Q&A: Italian Professor Damiano Benvegnù on Dartmouth’s Environmental Humanities Initiative
When Italian professor Damiano Benvegnù came to Dartmouth, he saw a divide between the sciences and humanities where there should have been a bridge. Particularly in response to the climate crisis, he noted that the cry for change is interdisciplinary — incorporating a diverse dialogue of voices from policy to poetry to art to science.
In addition to his Italian courses, Benvegnù teaches two unique courses that I have had the pleasure of taking — COLT 70.05, “Environmental Imagination: Ecological Narratives for the Anthropocene” and ITAL 37.09, “Italian Ecologies: Italy and the Environmental Humanities” — both of which celebrate humans’ inextricable connection with the Earth. He spoke to The Dartmouth about his role in creating Environmental Humanities at Dartmouth, an initiative that aims to foster collaboration between teachers, students and activists interested in the intersection between the environment and other fields.
How would you describe the environmental humanities to a layperson?
DB: The environmental humanities is a transdisciplinary field that attempts to respond to the current socio-environmental crisis, focusing on cultural, historical and philosophical premises, and the consequences of our relationship within the nonhuman environment. As environmental humanists, we believe that the scientific and technological response is not sufficient — we need to dig deeper into the cultural and historical and conceptual undertakings that have characterized the relationship of the human communities within the nonhuman world.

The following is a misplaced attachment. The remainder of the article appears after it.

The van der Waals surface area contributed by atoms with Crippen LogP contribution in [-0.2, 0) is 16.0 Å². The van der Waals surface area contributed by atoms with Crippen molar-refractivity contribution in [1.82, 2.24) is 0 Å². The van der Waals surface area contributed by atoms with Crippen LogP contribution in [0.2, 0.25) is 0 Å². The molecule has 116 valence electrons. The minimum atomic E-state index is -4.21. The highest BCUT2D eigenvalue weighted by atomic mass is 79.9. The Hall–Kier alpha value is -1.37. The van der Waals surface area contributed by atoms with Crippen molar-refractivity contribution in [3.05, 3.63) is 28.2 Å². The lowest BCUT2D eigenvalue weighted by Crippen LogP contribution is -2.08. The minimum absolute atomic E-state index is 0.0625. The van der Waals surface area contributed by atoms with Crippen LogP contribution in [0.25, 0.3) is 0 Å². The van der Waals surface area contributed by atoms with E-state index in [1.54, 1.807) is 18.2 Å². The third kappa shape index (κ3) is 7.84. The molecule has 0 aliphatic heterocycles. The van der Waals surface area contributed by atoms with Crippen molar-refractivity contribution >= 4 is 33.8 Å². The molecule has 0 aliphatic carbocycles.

When did you first become interested in the environmental humanities in your career as an academic?
DB: I came to the U.S. to do a second Ph.D. While I was in the U.S., I came across critical animal studies and posthumanism, disciplines that try to rethink the relationship we have with nonhuman animals and how they have been ethically and politically charged. I started to be trained in that field through seminars, workshops and research. Then I decided to write a book on Primo Levi’s animals, which would allow me to compare the treatment of nonhuman animals to something very and disturbingly human — the Holocaust. From there, I decided to move from how nonhuman animals have been represented in human artifacts to how their habitat has been represented. I started trying to reconceptualize what a landscape is — or rather, the human-environment interaction through the concept of landscape.
What was the impetus for the Environmental Humanities at Dartmouth initiative?
DB: We realized that there was a lot of interest from students. I started teaching a few classes that were unofficially introductions to the environmental humanities. I realized that Dartmouth has a lot of students who are perfectly positioned between the classic liberal arts curriculum and the sciences — especially environmental studies. I started talking with colleagues, and we realized that we have a proto-cluster of faculty working around environmental humanities issues. We were supposed to initiate this project last May with a big event on environmental justice, but of course, COVID-19 arrived, so we had to postpone.
How can students get involved in the environmental humanities now?